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Which scope for a 10-22


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#1 BPS

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Posted 14 April 2011 - 08:05 PM

My old 2-7 Leupy finally died on me, so while its off to Leupold to be repaired (hopefully) I'm in the markett for a new scope for my Squirell gun.I've read that you either need to buy a "Rim Fire scope" or one with AO for a rimfire rifle scope.I'm limited to my scope knowledge, I've only used a few lower end Bushnell's, my old Leupy & a Burris Full Field II.I did buy a pair of Hawke Bino's from Red & I'm pretty happy with them, but I'm unsure of which Hawke to go with.I would like to try out a Vortex Scope at some point, but I've never seen one to base my opinion on.I'm thinking along the lines of a 3-9X40mm somewhere around $100 - $150 give or take.Lee

#2 Baja_Traveler

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Posted 14 April 2011 - 08:15 PM

I have THIS Vortex Crossfire on my 10/22, and it is one awesome combination. I use it to shoot the occasional long range silhouette match they hold at PALA (rams at 200 yards) - the target turrets are simply a dream to use.No better warrantee out there, and its right in your budget.Posted Image

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#3 Mick17

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Posted 15 April 2011 - 04:02 PM

Lee, I have a BSA on want of my 22's, which is very clear. I just bought a "Catseye" 4-14 and it works pretty good. I also have a Bushnell which I always swear by. I was trying to save my money for a Hawke, but I ran out of cash. You can try either of mine whenever you want before you buy something.
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#4 BPS

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Posted 16 April 2011 - 07:25 AM

Baja Hows the fine cross hair on that Crossfire?? I'm torn between the 4-12 Vortex Crossfire & the 3-12 Hawke Varmint SF Series.I'm not crazy about the fine cross hair in the Crossfire though, I like their Deadhold BDC Reticle alot more.Can anyone answer me on the need for AO in a rimfire scope?? Do I have to have an AO????Thanks for the Offer Mick, I pretty much need to get a scope on my 10-22 right now, I've got a few squeak trips planned real soon.Thanks, Lee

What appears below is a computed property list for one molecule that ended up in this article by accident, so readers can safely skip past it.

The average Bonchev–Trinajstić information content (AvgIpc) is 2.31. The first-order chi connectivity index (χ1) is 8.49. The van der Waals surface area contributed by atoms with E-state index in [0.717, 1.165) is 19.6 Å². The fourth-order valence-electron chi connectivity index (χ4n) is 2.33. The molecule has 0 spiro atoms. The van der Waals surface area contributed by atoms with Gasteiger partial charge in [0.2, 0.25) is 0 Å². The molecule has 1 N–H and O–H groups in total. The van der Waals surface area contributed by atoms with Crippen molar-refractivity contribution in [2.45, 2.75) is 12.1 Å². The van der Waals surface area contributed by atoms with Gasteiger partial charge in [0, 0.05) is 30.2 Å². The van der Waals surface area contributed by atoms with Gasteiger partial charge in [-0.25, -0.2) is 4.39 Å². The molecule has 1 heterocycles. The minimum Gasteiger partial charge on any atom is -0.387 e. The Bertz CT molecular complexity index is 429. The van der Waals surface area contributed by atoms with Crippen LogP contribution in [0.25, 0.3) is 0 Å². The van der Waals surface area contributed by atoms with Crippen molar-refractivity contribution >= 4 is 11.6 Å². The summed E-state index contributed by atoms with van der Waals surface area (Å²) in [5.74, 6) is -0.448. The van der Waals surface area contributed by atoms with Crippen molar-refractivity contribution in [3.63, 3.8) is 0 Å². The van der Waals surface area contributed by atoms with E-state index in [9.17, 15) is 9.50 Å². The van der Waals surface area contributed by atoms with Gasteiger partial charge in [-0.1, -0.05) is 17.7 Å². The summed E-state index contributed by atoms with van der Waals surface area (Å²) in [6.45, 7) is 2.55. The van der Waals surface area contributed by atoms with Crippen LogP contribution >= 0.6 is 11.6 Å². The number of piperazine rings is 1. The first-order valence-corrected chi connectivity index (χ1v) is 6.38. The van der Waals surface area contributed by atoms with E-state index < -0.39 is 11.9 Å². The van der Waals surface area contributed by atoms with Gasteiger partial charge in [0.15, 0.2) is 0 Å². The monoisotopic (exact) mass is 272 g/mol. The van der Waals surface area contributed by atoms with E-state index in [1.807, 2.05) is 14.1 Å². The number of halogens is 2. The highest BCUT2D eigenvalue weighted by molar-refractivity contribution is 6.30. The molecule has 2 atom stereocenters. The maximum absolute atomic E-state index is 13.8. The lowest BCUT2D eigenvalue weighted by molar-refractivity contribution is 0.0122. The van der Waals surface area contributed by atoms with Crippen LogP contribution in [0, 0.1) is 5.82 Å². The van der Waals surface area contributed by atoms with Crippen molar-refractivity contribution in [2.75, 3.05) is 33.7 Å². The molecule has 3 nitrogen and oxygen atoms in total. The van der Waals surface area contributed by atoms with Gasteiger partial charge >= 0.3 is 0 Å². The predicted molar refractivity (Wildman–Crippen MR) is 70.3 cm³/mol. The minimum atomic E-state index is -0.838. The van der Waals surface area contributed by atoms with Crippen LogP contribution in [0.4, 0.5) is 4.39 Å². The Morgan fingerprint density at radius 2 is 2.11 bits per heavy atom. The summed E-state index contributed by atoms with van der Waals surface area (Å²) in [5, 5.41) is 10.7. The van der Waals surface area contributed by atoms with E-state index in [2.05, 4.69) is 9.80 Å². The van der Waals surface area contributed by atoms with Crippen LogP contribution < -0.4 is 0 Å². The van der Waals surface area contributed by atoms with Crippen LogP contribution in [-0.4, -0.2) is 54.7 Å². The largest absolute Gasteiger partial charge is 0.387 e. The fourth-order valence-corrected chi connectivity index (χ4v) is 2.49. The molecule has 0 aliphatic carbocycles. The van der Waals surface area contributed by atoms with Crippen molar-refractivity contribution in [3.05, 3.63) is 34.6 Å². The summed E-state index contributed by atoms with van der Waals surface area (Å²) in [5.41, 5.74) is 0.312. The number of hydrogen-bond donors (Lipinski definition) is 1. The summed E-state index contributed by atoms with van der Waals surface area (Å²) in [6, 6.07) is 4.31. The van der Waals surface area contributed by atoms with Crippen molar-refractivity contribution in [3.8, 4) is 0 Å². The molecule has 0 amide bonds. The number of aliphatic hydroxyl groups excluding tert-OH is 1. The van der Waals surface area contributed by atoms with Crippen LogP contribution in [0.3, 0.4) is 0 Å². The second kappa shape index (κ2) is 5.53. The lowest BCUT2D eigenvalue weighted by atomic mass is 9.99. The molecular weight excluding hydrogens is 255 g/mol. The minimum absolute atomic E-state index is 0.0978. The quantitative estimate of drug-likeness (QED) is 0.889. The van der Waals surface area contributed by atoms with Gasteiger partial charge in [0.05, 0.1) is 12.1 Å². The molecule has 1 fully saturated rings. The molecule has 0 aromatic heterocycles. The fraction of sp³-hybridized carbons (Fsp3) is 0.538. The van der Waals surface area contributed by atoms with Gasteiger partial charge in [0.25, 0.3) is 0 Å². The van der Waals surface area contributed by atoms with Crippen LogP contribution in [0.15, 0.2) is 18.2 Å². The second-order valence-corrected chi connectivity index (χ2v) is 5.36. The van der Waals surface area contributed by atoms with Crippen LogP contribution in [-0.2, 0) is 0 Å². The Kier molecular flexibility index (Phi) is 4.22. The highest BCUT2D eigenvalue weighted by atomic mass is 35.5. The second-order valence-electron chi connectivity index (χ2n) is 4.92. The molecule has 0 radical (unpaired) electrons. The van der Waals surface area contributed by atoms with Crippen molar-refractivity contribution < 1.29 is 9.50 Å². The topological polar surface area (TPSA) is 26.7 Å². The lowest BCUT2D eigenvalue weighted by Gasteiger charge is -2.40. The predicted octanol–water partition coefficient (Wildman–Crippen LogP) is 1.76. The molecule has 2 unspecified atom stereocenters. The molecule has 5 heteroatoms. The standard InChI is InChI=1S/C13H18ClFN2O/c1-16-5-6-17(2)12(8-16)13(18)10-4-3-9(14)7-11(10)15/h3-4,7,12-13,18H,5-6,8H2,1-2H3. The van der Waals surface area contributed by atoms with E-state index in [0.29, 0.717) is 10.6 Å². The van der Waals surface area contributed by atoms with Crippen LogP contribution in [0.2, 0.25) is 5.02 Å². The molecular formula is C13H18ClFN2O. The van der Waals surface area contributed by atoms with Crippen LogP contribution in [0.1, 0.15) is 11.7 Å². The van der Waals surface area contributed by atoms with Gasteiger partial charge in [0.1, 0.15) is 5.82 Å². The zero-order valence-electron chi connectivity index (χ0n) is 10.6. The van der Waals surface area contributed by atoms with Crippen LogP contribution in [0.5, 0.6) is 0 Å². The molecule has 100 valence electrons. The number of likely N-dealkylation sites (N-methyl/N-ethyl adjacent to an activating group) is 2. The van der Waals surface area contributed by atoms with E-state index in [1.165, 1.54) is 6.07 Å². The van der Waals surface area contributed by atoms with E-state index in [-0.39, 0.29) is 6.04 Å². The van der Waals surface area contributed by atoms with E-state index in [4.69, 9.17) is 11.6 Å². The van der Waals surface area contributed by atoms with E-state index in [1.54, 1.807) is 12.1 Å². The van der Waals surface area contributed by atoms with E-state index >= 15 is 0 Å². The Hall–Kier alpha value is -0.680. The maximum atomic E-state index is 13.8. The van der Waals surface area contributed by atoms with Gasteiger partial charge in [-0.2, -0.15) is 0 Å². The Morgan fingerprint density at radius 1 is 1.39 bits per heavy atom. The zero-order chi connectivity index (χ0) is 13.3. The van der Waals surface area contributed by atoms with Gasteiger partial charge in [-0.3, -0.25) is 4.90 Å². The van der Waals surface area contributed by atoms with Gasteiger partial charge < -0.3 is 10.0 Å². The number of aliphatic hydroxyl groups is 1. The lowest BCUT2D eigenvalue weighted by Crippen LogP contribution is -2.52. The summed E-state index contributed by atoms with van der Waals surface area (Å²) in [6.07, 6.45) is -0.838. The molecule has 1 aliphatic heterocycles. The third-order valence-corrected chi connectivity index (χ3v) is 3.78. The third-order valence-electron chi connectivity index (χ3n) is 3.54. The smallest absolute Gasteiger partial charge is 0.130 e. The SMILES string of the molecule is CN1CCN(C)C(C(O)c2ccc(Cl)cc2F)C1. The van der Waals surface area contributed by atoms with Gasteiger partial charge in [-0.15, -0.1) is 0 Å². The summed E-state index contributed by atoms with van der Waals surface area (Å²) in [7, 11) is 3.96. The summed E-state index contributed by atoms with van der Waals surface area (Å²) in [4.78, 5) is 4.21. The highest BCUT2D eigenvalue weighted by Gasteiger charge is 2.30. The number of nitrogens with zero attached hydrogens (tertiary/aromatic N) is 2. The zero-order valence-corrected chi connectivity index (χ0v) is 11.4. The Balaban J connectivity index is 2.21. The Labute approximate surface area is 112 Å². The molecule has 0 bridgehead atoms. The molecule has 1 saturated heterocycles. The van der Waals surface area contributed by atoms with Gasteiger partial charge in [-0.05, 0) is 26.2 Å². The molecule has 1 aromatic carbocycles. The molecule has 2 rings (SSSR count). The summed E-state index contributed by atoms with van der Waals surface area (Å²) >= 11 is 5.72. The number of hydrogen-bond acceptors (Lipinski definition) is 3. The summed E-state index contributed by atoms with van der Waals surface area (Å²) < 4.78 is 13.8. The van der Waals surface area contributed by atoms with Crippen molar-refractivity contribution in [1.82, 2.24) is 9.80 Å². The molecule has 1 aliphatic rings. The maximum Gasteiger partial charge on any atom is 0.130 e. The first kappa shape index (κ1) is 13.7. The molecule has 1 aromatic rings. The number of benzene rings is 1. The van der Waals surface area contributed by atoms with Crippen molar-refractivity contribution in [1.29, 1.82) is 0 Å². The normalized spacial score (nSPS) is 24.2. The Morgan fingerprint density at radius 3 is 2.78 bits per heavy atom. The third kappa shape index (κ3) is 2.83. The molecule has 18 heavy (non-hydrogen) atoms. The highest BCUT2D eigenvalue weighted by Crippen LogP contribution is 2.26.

#5 Frank

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Posted 16 April 2011 - 07:53 AM

Hey Lee, there is no need for an AO on 22 cal rifle... or for most hunting rifles for that matter, especially when considering the majority of shots will be under 400 yards with "centerfire" calibers. A 100 yards is a long shot for a 22lr.With that in mind, there are LOTS of good scopes for a 22. If you stick with some of the major brands you should do fine, such as Nikon, Weaver & others I can't think of right now. No need for an expensive scope on a 22. The last scope I bought was a Weaver 3x9 for my Savage 22 mag about a year(?) ago or so. I cannot rememeber the model but was around $150 if I remember right. It is (almost) more scope than I need. Well, Almost! lolGood LuckFrank

#6 CA Desert Dog

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Posted 16 April 2011 - 07:56 AM

You can't go wrong with a Hawke. Also, check out the Hawke Sport HD series. Don't let the price throw you. They may be inexpensive but they are a terrific scope. The 3-9 X 40 features a Mil-Dot reticle, super clear and crisp optics and sells for under $60. They are crisp, super clear & bright. Obviously, we do not make much of a profit on these scopes but they are a killer deal for the money. The Varmint series is terrific too but I think the Sport HD is a perfect choice for a .22. Remember, if when you receive it and look through it and you don't agree, send it back for a full refund or exchange. Like all Hawke optics, you will be impressed.
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#7 ratassassin

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Posted 16 April 2011 - 09:07 AM

$60 is a good deal for a decent 3-9x40 with mil-dots. If you go with higher magnification than 9x for .22LR, get something that allows parallax adjustment down to 10 yards for those closer shots. Most of the Nikons, for example, only have minimum parallax adjustment down to 50 yards which rules them out for .22LR in my opinion, unless you dial the magnification way down.

#8 Frank

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Posted 16 April 2011 - 10:56 AM

Paralax Adjustment is an often controversial, & way overated subject IMO...for the avg shooter! A semi-strange science if you will.Unless one is shooting "centerfire" calibers at e x t r e m e distances (well over 300 yards) & at high magnifications, say above 9-12x, one will never notice any difference in where their bullet hits; with or without A.O... AND most scopes with A.O. are not paralax free where they say they are & thus paralax can be off more than a scope withOUT A.O. One normally gains nothing with A.O. under semi-normal circumstances, and in fact A.O. can become a hinderent, not a positive. In other words, one has to "find" the free paralax with an A.O., due to many, if not most scopes being off on their marked settings. Unlike a scope without A.O. that is pre-set from the factory. Usually at 150 yards for big game & 50 yards or so for 22's. Like many folks, I have killed a fair # of bunnies at short range, and several deer & coyotes out to 400 yards, with one mule deer buck at over 500 yards withOUT A.O. How in the world did I ever manage to do this if A.O. was so important? Frank

#9 CA Desert Dog

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Posted 16 April 2011 - 11:34 AM